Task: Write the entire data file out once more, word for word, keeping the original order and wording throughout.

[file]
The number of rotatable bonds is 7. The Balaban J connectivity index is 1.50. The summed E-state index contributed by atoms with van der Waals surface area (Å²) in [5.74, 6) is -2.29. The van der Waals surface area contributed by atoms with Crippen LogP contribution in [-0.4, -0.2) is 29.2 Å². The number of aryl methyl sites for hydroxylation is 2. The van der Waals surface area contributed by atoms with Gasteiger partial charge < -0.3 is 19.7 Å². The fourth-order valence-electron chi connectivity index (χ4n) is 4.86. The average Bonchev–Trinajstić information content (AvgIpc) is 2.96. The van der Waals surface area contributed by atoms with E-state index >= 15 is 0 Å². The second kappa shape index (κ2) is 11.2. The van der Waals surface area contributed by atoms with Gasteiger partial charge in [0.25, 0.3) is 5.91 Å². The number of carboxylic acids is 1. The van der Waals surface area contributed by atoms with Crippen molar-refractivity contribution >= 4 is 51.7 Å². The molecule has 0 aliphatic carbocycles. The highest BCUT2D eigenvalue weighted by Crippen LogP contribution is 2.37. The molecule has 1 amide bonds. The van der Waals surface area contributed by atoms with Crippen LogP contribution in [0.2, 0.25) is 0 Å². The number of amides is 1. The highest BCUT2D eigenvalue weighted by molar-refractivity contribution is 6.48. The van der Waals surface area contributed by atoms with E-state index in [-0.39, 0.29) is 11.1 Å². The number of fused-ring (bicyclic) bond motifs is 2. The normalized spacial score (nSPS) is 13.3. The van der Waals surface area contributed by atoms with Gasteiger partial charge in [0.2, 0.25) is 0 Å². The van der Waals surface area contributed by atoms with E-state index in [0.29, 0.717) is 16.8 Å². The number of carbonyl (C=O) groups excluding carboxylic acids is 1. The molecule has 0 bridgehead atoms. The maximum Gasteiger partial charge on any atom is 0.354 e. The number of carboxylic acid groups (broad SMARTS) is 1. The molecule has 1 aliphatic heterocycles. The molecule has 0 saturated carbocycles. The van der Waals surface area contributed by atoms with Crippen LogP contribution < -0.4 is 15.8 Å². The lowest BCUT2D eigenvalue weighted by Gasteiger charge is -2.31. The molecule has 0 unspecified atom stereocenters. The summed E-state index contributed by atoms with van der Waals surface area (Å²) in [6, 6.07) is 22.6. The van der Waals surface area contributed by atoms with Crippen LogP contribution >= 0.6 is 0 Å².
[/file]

The number of rotatable bonds is 7. The Balaban J connectivity index is 1.50. The summed E-state index contributed by atoms with van der Waals surface area (Å²) in [5.74, 6) is -2.29. The van der Waals surface area contributed by atoms with Crippen LogP contribution in [-0.4, -0.2) is 29.2 Å². The number of aryl methyl sites for hydroxylation is 2. The van der Waals surface area contributed by atoms with Gasteiger partial charge < -0.3 is 19.7 Å². The fourth-order valence-electron chi connectivity index (χ4n) is 4.86. The average Bonchev–Trinajstić information content (AvgIpc) is 2.96. The van der Waals surface area contributed by atoms with E-state index >= 15 is 0 Å². The second kappa shape index (κ2) is 11.2. The van der Waals surface area contributed by atoms with Gasteiger partial charge in [0.25, 0.3) is 5.91 Å². The number of carboxylic acids is 1. The van der Waals surface area contributed by atoms with Crippen molar-refractivity contribution >= 4 is 51.7 Å². The molecule has 0 aliphatic carbocycles. The highest BCUT2D eigenvalue weighted by Crippen LogP contribution is 2.37. The molecule has 1 amide bonds. The van der Waals surface area contributed by atoms with Crippen LogP contribution in [0.2, 0.25) is 0 Å². The number of amides is 1. The highest BCUT2D eigenvalue weighted by molar-refractivity contribution is 6.48. The van der Waals surface area contributed by atoms with E-state index in [-0.39, 0.29) is 11.1 Å². The number of fused-ring (bicyclic) bond motifs is 2. The normalized spacial score (nSPS) is 13.3. The van der Waals surface area contributed by atoms with Gasteiger partial charge in [0.2, 0.25) is 0 Å². The van der Waals surface area contributed by atoms with E-state index in [0.29, 0.717) is 16.8 Å². The number of carbonyl (C=O) groups excluding carboxylic acids is 1. The molecule has 0 bridgehead atoms. The maximum Gasteiger partial charge on any atom is 0.354 e. The number of carboxylic acid groups (broad SMARTS) is 1. The molecule has 1 aliphatic heterocycles. The molecule has 0 saturated carbocycles. The van der Waals surface area contributed by atoms with Crippen LogP contribution < -0.4 is 15.8 Å². The lowest BCUT2D eigenvalue weighted by Gasteiger charge is -2.31. The molecule has 0 unspecified atom stereocenters. The summed E-state index contributed by atoms with van der Waals surface area (Å²) in [6, 6.07) is 22.6. The van der Waals surface area contributed by atoms with Crippen LogP contribution >= 0.6 is 0 Å².